And it's certainly been "front and center" for the last week as we've listened to the rancorous ramping-up of the rhetoric ABOUT rancorous rhetoric. It's what I thought about when I listened to these words from Keith Olbermann in his special commentary on the Tucson shootings:
"Violence, or the threat of violence, has no place in our Democracy, and I apologize for and repudiate any act or any thing in my past that may have even inadvertently encouraged violence. Because for whatever else each of us may be, we all are Americans."In that apology Keith was recalculating his rhetoric and repudiating any language that might have -- inadvertently or otherwise -- encouraged violence. And in that moment I heard a call for us ... whatever our political, theological or ideological perspective .... to take a long, hard look at both the words we use and the way we use them. Not just some of us. All of us.
I do believe we are on a journey as a nation toward what has been called "a more perfect union." But we're not there yet. And I am convinced -- never more so that this week -- that in order to someday "arrive at destination" we must THIS day listen to the GPS calling us to recalculate our rhetoric.
Here's how my president -- our president -- said it last night in his knock-your-socks-off, grand slam, give-you-chill-bumps, pass-the-Kleenex speech/sermon from the University of Arizona.
At a time when our discourse has become so sharply polarized - at a time when we are far too eager to lay the blame for all that ails the world at the feet of those who think differently than we do - it's important for us to pause for a moment and make sure that we are talking with each other in a way that heals, not a way that wounds.
To pause. To recalculate our rhetoric. And then to move forward again -- no less committed to the values that fuel our journey and feed our souls but equally committed to respecting the dignity of those who disagree with us -- and to finding ways to challenge their perspective while honoring their personhood.
Tall order? You betcha. If we're honest I think every single one of us has a list of people we would happily take a "get out of the baptismal covenant free" card if there was such a thing. Which there is not. Instead there is the call to respect the dignity of EVERY human being ... and the challenge to recalculate our rhetoric when it falls short of that core baptismal value.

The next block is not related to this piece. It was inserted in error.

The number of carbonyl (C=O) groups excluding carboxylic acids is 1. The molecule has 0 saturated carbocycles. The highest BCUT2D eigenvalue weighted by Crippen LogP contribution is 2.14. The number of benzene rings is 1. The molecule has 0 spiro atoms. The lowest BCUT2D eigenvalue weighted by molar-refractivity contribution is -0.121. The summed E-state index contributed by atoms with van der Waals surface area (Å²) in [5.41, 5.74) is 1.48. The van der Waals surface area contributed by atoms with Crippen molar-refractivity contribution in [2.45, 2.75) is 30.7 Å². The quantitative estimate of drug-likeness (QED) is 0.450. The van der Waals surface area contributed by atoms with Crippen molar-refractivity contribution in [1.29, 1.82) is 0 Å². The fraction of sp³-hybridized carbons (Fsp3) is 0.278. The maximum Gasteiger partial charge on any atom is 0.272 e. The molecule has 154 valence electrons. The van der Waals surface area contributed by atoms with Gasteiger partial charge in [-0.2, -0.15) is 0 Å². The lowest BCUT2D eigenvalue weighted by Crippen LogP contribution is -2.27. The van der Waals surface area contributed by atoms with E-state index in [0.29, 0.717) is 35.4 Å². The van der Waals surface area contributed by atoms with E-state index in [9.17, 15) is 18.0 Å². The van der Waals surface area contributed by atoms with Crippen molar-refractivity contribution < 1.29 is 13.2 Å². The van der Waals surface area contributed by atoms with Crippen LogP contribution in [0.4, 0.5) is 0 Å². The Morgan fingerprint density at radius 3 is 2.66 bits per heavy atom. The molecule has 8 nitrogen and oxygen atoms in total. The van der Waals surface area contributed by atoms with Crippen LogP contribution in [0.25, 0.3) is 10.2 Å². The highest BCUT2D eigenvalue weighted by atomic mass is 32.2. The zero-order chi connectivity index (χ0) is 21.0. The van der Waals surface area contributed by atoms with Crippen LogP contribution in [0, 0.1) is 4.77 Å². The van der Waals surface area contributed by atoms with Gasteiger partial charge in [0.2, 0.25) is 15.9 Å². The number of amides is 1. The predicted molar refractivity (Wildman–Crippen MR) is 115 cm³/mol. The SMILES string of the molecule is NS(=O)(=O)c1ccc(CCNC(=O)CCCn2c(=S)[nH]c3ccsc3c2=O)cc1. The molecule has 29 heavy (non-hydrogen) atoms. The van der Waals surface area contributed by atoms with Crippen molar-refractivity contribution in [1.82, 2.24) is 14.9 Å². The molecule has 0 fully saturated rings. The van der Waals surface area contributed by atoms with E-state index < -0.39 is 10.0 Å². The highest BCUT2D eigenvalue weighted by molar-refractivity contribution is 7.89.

And there is a story we know that tells us how to meet that challenge:
An elder Native American was teaching his grandchildren about life. He said to them, "A fight is going on inside me. It is a terrible fight and it is between two wolves. One wolf represents fear, anger, envy, sorrow, regret, greed, arrogance, self-pity, guilt, resentment, inferiority, lies, false pride, superiority, and ego.The one we feed will win.
The other stands for joy, peace, love, hope, sharing, serenity, humility, kindness, benevolence, friendship, empathy, generosity, truth, compassion, and faith."
"This same fight is going on inside you, and inside every other person, too," he added.
The Grandchildren thought about it for a minute and then one child asked his grandfather, “Which wolf will win?"
The old Cherokee simply replied ... "The one you feed."
So which one will we feed? Which rhetoric will we applaud, tweet, "share" and repeat? Which candidates will get our support, our contributions and our votes? The ones who continue to polarize, victimize and demonize or the ones who are willing to pause -- to reflect -- to recalculate?
We hear a lot about the "new normal" these days ... and maybe, just maybe, that "new normal" can become about more than just a changed economic reality that challenges us to rethink old paradigms and expectations. Maybe it can be about refusing to feed the wolf of polarization, victimization and demonization within us. And to challenge our politicians, our pundits and ourselves to recalculate our rhetoric. To -- in the words of President Obama's tribute to Christina Taylor Green -- "do everything we can to make sure this country lives up to our children's expectations."
Ready. Set. Recalculate.